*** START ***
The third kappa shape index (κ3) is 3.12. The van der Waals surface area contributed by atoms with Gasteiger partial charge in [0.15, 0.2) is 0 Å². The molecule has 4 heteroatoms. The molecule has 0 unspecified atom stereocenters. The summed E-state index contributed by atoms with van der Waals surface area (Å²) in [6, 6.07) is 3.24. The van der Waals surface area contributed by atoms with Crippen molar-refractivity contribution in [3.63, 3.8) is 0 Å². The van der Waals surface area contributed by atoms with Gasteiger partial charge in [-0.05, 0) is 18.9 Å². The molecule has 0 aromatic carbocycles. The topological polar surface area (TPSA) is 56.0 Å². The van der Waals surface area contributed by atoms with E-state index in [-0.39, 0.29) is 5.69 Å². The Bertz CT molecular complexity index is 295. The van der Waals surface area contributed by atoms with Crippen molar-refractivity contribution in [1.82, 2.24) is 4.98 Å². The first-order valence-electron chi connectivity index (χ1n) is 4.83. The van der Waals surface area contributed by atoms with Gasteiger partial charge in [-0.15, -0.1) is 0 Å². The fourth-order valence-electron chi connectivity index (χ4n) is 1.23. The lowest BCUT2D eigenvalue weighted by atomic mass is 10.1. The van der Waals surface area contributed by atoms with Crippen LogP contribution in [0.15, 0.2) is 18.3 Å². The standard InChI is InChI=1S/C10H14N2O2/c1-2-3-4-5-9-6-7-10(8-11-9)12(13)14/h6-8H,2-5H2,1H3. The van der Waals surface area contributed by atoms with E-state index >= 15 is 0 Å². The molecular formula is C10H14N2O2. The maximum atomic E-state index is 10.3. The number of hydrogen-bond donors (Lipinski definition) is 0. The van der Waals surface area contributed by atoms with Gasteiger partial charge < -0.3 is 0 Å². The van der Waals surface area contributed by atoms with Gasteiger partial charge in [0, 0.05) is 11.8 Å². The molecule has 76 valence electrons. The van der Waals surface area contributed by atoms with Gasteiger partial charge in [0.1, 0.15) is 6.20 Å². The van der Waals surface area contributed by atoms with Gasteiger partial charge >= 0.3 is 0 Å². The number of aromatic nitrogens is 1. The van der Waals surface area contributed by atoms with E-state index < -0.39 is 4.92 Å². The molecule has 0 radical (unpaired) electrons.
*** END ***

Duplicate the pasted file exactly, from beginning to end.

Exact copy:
The third kappa shape index (κ3) is 3.12. The van der Waals surface area contributed by atoms with Gasteiger partial charge in [0.15, 0.2) is 0 Å². The molecule has 4 heteroatoms. The molecule has 0 unspecified atom stereocenters. The summed E-state index contributed by atoms with van der Waals surface area (Å²) in [6, 6.07) is 3.24. The van der Waals surface area contributed by atoms with Crippen molar-refractivity contribution in [3.63, 3.8) is 0 Å². The van der Waals surface area contributed by atoms with Gasteiger partial charge in [-0.05, 0) is 18.9 Å². The molecule has 0 aromatic carbocycles. The topological polar surface area (TPSA) is 56.0 Å². The van der Waals surface area contributed by atoms with E-state index in [-0.39, 0.29) is 5.69 Å². The Bertz CT molecular complexity index is 295. The van der Waals surface area contributed by atoms with Crippen molar-refractivity contribution in [1.82, 2.24) is 4.98 Å². The first-order valence-electron chi connectivity index (χ1n) is 4.83. The van der Waals surface area contributed by atoms with Gasteiger partial charge in [-0.15, -0.1) is 0 Å². The fourth-order valence-electron chi connectivity index (χ4n) is 1.23. The lowest BCUT2D eigenvalue weighted by atomic mass is 10.1. The van der Waals surface area contributed by atoms with Crippen LogP contribution in [0.15, 0.2) is 18.3 Å². The standard InChI is InChI=1S/C10H14N2O2/c1-2-3-4-5-9-6-7-10(8-11-9)12(13)14/h6-8H,2-5H2,1H3. The van der Waals surface area contributed by atoms with E-state index >= 15 is 0 Å². The molecular formula is C10H14N2O2. The maximum atomic E-state index is 10.3. The number of hydrogen-bond donors (Lipinski definition) is 0. The van der Waals surface area contributed by atoms with Gasteiger partial charge < -0.3 is 0 Å². The van der Waals surface area contributed by atoms with Gasteiger partial charge in [0, 0.05) is 11.8 Å². The molecule has 76 valence electrons. The van der Waals surface area contributed by atoms with Gasteiger partial charge in [0.1, 0.15) is 6.20 Å². The van der Waals surface area contributed by atoms with Gasteiger partial charge >= 0.3 is 0 Å². The number of aromatic nitrogens is 1. The van der Waals surface area contributed by atoms with E-state index < -0.39 is 4.92 Å². The molecule has 0 radical (unpaired) electrons.